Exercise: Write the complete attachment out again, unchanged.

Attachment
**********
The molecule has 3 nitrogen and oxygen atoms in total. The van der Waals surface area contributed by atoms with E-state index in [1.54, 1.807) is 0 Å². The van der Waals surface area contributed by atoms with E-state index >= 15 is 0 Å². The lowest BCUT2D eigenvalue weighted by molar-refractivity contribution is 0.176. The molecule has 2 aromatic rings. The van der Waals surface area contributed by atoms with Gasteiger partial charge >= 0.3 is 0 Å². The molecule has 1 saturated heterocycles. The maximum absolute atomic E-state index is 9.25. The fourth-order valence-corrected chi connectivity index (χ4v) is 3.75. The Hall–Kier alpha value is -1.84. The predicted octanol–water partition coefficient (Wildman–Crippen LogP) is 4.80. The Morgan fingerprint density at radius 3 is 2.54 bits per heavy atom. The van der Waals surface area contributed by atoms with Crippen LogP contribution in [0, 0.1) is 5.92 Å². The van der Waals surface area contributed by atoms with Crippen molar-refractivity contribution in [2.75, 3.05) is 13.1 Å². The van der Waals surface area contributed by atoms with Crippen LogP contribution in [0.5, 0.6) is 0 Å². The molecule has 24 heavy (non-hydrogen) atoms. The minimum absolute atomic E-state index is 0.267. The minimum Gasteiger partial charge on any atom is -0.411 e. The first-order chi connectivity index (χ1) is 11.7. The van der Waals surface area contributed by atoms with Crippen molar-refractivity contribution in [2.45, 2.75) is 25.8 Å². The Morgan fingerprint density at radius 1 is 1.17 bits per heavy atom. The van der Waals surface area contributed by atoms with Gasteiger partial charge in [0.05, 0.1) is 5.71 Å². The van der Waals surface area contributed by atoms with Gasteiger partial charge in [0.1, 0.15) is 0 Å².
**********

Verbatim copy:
The molecule has 3 nitrogen and oxygen atoms in total. The van der Waals surface area contributed by atoms with E-state index in [1.54, 1.807) is 0 Å². The van der Waals surface area contributed by atoms with E-state index >= 15 is 0 Å². The lowest BCUT2D eigenvalue weighted by molar-refractivity contribution is 0.176. The molecule has 2 aromatic rings. The van der Waals surface area contributed by atoms with Gasteiger partial charge >= 0.3 is 0 Å². The molecule has 1 saturated heterocycles. The maximum absolute atomic E-state index is 9.25. The fourth-order valence-corrected chi connectivity index (χ4v) is 3.75. The Hall–Kier alpha value is -1.84. The predicted octanol–water partition coefficient (Wildman–Crippen LogP) is 4.80. The Morgan fingerprint density at radius 3 is 2.54 bits per heavy atom. The van der Waals surface area contributed by atoms with Crippen LogP contribution in [0, 0.1) is 5.92 Å². The van der Waals surface area contributed by atoms with Crippen molar-refractivity contribution in [2.75, 3.05) is 13.1 Å². The van der Waals surface area contributed by atoms with Crippen LogP contribution in [0.5, 0.6) is 0 Å². The molecule has 24 heavy (non-hydrogen) atoms. The minimum absolute atomic E-state index is 0.267. The minimum Gasteiger partial charge on any atom is -0.411 e. The first-order chi connectivity index (χ1) is 11.7. The van der Waals surface area contributed by atoms with Crippen molar-refractivity contribution in [2.45, 2.75) is 25.8 Å². The Morgan fingerprint density at radius 1 is 1.17 bits per heavy atom. The van der Waals surface area contributed by atoms with Gasteiger partial charge in [0.05, 0.1) is 5.71 Å². The van der Waals surface area contributed by atoms with Gasteiger partial charge in [0.1, 0.15) is 0 Å².